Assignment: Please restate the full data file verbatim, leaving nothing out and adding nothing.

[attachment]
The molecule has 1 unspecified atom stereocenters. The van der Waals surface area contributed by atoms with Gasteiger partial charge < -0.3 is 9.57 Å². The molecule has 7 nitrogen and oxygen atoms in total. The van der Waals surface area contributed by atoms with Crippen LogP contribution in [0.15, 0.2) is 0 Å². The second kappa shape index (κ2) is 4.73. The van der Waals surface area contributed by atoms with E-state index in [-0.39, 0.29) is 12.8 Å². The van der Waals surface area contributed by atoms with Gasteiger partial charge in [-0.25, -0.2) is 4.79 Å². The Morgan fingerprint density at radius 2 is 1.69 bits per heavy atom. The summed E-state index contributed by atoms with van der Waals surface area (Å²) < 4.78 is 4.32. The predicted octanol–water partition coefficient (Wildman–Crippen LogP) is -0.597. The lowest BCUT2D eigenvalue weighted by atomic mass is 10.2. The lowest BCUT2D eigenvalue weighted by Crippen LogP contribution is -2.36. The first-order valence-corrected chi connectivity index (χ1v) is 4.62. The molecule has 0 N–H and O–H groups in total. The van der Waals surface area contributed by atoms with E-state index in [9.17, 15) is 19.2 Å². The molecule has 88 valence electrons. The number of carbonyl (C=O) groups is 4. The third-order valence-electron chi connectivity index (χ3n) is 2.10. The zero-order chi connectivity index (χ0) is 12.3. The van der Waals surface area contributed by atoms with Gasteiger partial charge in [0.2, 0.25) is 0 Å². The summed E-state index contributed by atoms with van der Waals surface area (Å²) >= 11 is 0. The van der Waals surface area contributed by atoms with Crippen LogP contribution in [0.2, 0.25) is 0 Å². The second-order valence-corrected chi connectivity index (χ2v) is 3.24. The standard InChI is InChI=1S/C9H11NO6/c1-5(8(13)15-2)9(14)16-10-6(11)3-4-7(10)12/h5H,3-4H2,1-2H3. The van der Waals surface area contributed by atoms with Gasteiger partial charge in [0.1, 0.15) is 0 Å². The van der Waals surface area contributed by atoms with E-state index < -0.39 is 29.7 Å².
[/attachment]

The molecule has 1 unspecified atom stereocenters. The van der Waals surface area contributed by atoms with Gasteiger partial charge < -0.3 is 9.57 Å². The molecule has 7 nitrogen and oxygen atoms in total. The van der Waals surface area contributed by atoms with Crippen LogP contribution in [0.15, 0.2) is 0 Å². The second kappa shape index (κ2) is 4.73. The van der Waals surface area contributed by atoms with E-state index in [-0.39, 0.29) is 12.8 Å². The van der Waals surface area contributed by atoms with Gasteiger partial charge in [-0.25, -0.2) is 4.79 Å². The Morgan fingerprint density at radius 2 is 1.69 bits per heavy atom. The summed E-state index contributed by atoms with van der Waals surface area (Å²) < 4.78 is 4.32. The predicted octanol–water partition coefficient (Wildman–Crippen LogP) is -0.597. The lowest BCUT2D eigenvalue weighted by atomic mass is 10.2. The lowest BCUT2D eigenvalue weighted by Crippen LogP contribution is -2.36. The first-order valence-corrected chi connectivity index (χ1v) is 4.62. The molecule has 0 N–H and O–H groups in total. The van der Waals surface area contributed by atoms with E-state index in [9.17, 15) is 19.2 Å². The molecule has 88 valence electrons. The number of carbonyl (C=O) groups is 4. The third-order valence-electron chi connectivity index (χ3n) is 2.10. The zero-order chi connectivity index (χ0) is 12.3. The van der Waals surface area contributed by atoms with Gasteiger partial charge in [0.2, 0.25) is 0 Å². The summed E-state index contributed by atoms with van der Waals surface area (Å²) >= 11 is 0. The van der Waals surface area contributed by atoms with Crippen LogP contribution in [0.2, 0.25) is 0 Å². The second-order valence-corrected chi connectivity index (χ2v) is 3.24. The standard InChI is InChI=1S/C9H11NO6/c1-5(8(13)15-2)9(14)16-10-6(11)3-4-7(10)12/h5H,3-4H2,1-2H3. The van der Waals surface area contributed by atoms with Gasteiger partial charge in [0.1, 0.15) is 0 Å². The van der Waals surface area contributed by atoms with E-state index < -0.39 is 29.7 Å².